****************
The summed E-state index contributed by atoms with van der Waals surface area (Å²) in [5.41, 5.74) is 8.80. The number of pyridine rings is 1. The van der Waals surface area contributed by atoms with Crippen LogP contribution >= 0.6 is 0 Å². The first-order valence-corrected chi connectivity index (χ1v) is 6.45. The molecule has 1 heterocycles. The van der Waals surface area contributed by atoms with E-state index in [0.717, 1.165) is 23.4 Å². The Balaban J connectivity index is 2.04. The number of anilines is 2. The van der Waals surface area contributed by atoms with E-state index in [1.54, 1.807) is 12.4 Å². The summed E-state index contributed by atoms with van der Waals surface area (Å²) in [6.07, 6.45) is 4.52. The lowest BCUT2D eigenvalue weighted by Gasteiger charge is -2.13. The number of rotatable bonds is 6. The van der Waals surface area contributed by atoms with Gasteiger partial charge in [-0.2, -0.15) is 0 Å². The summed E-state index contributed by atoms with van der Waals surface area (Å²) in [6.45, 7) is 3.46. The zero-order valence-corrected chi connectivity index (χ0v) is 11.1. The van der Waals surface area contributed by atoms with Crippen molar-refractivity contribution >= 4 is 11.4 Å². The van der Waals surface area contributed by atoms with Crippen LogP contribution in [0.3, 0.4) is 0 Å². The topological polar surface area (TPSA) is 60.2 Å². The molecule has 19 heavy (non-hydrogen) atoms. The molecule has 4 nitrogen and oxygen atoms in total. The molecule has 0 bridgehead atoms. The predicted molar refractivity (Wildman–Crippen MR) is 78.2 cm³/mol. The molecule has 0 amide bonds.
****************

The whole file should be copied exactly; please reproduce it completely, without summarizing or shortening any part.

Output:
The summed E-state index contributed by atoms with van der Waals surface area (Å²) in [5.41, 5.74) is 8.80. The number of pyridine rings is 1. The van der Waals surface area contributed by atoms with Crippen LogP contribution >= 0.6 is 0 Å². The first-order valence-corrected chi connectivity index (χ1v) is 6.45. The molecule has 1 heterocycles. The van der Waals surface area contributed by atoms with E-state index in [0.717, 1.165) is 23.4 Å². The Balaban J connectivity index is 2.04. The number of anilines is 2. The van der Waals surface area contributed by atoms with E-state index in [1.54, 1.807) is 12.4 Å². The summed E-state index contributed by atoms with van der Waals surface area (Å²) in [6.07, 6.45) is 4.52. The lowest BCUT2D eigenvalue weighted by Gasteiger charge is -2.13. The number of rotatable bonds is 6. The van der Waals surface area contributed by atoms with Gasteiger partial charge in [-0.2, -0.15) is 0 Å². The summed E-state index contributed by atoms with van der Waals surface area (Å²) in [6.45, 7) is 3.46. The zero-order valence-corrected chi connectivity index (χ0v) is 11.1. The van der Waals surface area contributed by atoms with Crippen molar-refractivity contribution >= 4 is 11.4 Å². The van der Waals surface area contributed by atoms with Crippen LogP contribution in [0.3, 0.4) is 0 Å². The topological polar surface area (TPSA) is 60.2 Å². The molecule has 19 heavy (non-hydrogen) atoms. The molecule has 4 nitrogen and oxygen atoms in total. The molecule has 0 bridgehead atoms. The predicted molar refractivity (Wildman–Crippen MR) is 78.2 cm³/mol. The molecule has 0 amide bonds.